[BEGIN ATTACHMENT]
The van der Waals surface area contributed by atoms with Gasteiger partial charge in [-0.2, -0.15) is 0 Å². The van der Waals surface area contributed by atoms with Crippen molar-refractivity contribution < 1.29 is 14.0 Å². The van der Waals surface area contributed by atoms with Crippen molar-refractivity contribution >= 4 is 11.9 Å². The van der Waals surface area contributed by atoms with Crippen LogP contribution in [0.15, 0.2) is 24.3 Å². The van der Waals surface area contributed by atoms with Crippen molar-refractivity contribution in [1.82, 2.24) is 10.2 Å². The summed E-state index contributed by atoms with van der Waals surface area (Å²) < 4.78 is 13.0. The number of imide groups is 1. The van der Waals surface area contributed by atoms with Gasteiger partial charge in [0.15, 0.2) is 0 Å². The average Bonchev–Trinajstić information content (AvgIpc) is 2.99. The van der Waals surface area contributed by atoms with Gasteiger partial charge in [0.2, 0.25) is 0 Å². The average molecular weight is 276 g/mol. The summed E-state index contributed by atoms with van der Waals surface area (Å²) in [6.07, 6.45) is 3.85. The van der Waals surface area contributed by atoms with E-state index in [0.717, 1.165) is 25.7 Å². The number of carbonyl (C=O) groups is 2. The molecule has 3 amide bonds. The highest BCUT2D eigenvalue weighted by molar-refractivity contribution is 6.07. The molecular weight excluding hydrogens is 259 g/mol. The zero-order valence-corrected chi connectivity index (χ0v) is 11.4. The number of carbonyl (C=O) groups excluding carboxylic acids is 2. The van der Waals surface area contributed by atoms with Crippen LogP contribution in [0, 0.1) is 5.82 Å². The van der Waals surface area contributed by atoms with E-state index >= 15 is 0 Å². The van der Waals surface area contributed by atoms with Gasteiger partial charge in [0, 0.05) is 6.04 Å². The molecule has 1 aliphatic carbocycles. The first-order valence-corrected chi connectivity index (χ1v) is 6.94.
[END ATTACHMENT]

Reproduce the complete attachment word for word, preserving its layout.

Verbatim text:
The van der Waals surface area contributed by atoms with Gasteiger partial charge in [-0.2, -0.15) is 0 Å². The van der Waals surface area contributed by atoms with Crippen molar-refractivity contribution < 1.29 is 14.0 Å². The van der Waals surface area contributed by atoms with Crippen molar-refractivity contribution >= 4 is 11.9 Å². The van der Waals surface area contributed by atoms with Crippen LogP contribution in [0.15, 0.2) is 24.3 Å². The van der Waals surface area contributed by atoms with Crippen molar-refractivity contribution in [1.82, 2.24) is 10.2 Å². The summed E-state index contributed by atoms with van der Waals surface area (Å²) < 4.78 is 13.0. The number of imide groups is 1. The van der Waals surface area contributed by atoms with Gasteiger partial charge in [0.15, 0.2) is 0 Å². The average Bonchev–Trinajstić information content (AvgIpc) is 2.99. The van der Waals surface area contributed by atoms with Gasteiger partial charge in [0.2, 0.25) is 0 Å². The average molecular weight is 276 g/mol. The summed E-state index contributed by atoms with van der Waals surface area (Å²) in [6.07, 6.45) is 3.85. The van der Waals surface area contributed by atoms with E-state index in [0.717, 1.165) is 25.7 Å². The number of carbonyl (C=O) groups is 2. The molecule has 3 amide bonds. The highest BCUT2D eigenvalue weighted by molar-refractivity contribution is 6.07. The molecular weight excluding hydrogens is 259 g/mol. The zero-order valence-corrected chi connectivity index (χ0v) is 11.4. The number of carbonyl (C=O) groups excluding carboxylic acids is 2. The van der Waals surface area contributed by atoms with Crippen LogP contribution in [0, 0.1) is 5.82 Å². The van der Waals surface area contributed by atoms with E-state index >= 15 is 0 Å². The van der Waals surface area contributed by atoms with Gasteiger partial charge in [0, 0.05) is 6.04 Å². The molecule has 1 aliphatic carbocycles. The first-order valence-corrected chi connectivity index (χ1v) is 6.94.